Vitamin D supplement versus sunlight

The importance of vitamin D to our health remains a hot topic in research, and I understand that it can be confusing to know whether a vitamin D supplement or sunlight is best. I aim to answer recent questions that I have received about how much sun is required, skin cancer risk and supplement dosage.

Vitamin D capsules on a table

Why do we need vitamin D?

Just recapping from my earlier post on vitamin D—this vitamin plays a role in the regulation of calcium and phosphate in the body, bone density and longevity. There is good research evidence supporting the role of vitamin D in reducing falls and bone fractures, as well as reducing all cause mortality.

Vitamin D is also thought to play a role in boosting our immune system, insulin action and preventing a number of chronic diseases, but further research is required to prove that there is a causal link to Vitamin D levels.

Do you need a vitamin D supplement?

Your healthcare practitioner may recommend a vitamin D supplement if your blood levels of vitamin D are below 50 nanomoles/litre (nmol/L) at the end of winter, or below 75 nmol/L at the end of summer. The blood test for vitamin D measures the level of 25-hydroxyvitamin D. This is the precursor to the active form of the vitamin, which is called 1, 25-hydroxyvitamin D, or Vitamin D3.

The 50 nmol/L value comes from research showing that the risk of falls and bone fractures increase below this level of vitamin D. A higher level is recommended at the end of summer because it will offset the effect of less sun exposure during winter. Vitamin D produced during summer can last up to 6 months.

Your healthcare practitioner will recommend the vitamin D supplement dosage. Vitamin D is often taken at a dose of 1000 IU (international units), but the dosage is dependent upon your blood levels. The supplement may take around 3 months to increase the level of vitamin D in the blood. This varies between individuals. I am also aware that some people taking a vitamin D supplement experience a plateauing of the vitamin D level in their blood. If you have any questions or concerns about your vitamin D supplement, then I highly recommend that you discuss them with your healthcare practitioner.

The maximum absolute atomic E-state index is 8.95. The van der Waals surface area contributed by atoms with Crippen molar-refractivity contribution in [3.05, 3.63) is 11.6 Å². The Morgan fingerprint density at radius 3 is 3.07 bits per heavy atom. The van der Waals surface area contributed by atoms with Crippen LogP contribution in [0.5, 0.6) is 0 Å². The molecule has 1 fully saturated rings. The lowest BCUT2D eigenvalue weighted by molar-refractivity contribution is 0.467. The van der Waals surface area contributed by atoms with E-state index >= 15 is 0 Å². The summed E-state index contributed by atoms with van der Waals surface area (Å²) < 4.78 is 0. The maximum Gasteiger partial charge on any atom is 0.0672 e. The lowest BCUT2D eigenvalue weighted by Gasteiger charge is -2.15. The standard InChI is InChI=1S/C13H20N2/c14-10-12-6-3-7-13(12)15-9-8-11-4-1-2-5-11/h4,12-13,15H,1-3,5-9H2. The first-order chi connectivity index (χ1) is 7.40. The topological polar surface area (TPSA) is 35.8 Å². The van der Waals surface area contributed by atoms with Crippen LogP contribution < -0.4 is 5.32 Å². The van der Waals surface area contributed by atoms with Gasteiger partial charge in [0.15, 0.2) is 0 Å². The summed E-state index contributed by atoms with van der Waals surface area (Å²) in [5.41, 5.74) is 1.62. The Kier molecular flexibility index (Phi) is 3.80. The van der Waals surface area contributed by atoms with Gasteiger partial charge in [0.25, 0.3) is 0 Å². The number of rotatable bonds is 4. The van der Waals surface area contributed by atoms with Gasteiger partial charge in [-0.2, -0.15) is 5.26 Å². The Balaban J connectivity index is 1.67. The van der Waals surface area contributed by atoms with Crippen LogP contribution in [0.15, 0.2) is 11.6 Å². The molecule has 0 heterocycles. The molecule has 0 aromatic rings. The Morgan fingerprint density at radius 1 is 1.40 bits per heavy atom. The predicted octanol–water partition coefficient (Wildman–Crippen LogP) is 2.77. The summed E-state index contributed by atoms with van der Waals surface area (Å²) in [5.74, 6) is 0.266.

How much sun do you need to make vitamin D?

I can understand the confusion about whether to have time in the sun or not. We have been well educated in Australia about the risk of skin cancer, and have become wary of bearing our skin outdoors. Guidelines have been developed to meet our requirements for vitamin D, and also the prevention of skin cancer.

The sun exposure map will guide you on the amount of sunlight you require in winter and summer depending on where you live in Australia, and whether you have fair or dark skin. During summer the best times for sunlight exposure are just prior to 11am and just after 3pm. In winter, sun exposure at midday is recommended to maximise vitamin D production. People with fair skin require less time in the sun.

The UV index advises you on the amount of sun protection you require at different times during the day. A UV index of 3 or above can lead to skin damage and increase your risk of skin cancer. There are now websites and apps available to help you decide what’s required to reduce your risk.

Research indicates that sunlight may improve health and wellbeing via other mechanisms other than vitamin D. Sunlight improves our mood, decreases blood pressure, suppresses the immune system and helps regulate melatonin, which aids sleep.

Does sunscreen effect vitamin D production?

Research has shown that a thick layer of sunscreen reduces vitamin D production, but it has no adverse effect on levels of vitamin D in the blood. So don’t skip the sunscreen if you are concerned about vitamin D.

Further research studies are required to better understand the role of vitamin D in health and wellbeing. More studies are also needed to assess the impact of supplementation and sunlight exposure on levels of vitamin D in the body. In the mean time, do your best to follow the sunlight exposure guidelines, and speak to your healthcare practitioner if you are concerned about the health of your skin or your vitamin D levels. Have regular skin checks too, as advised by your practitioner.

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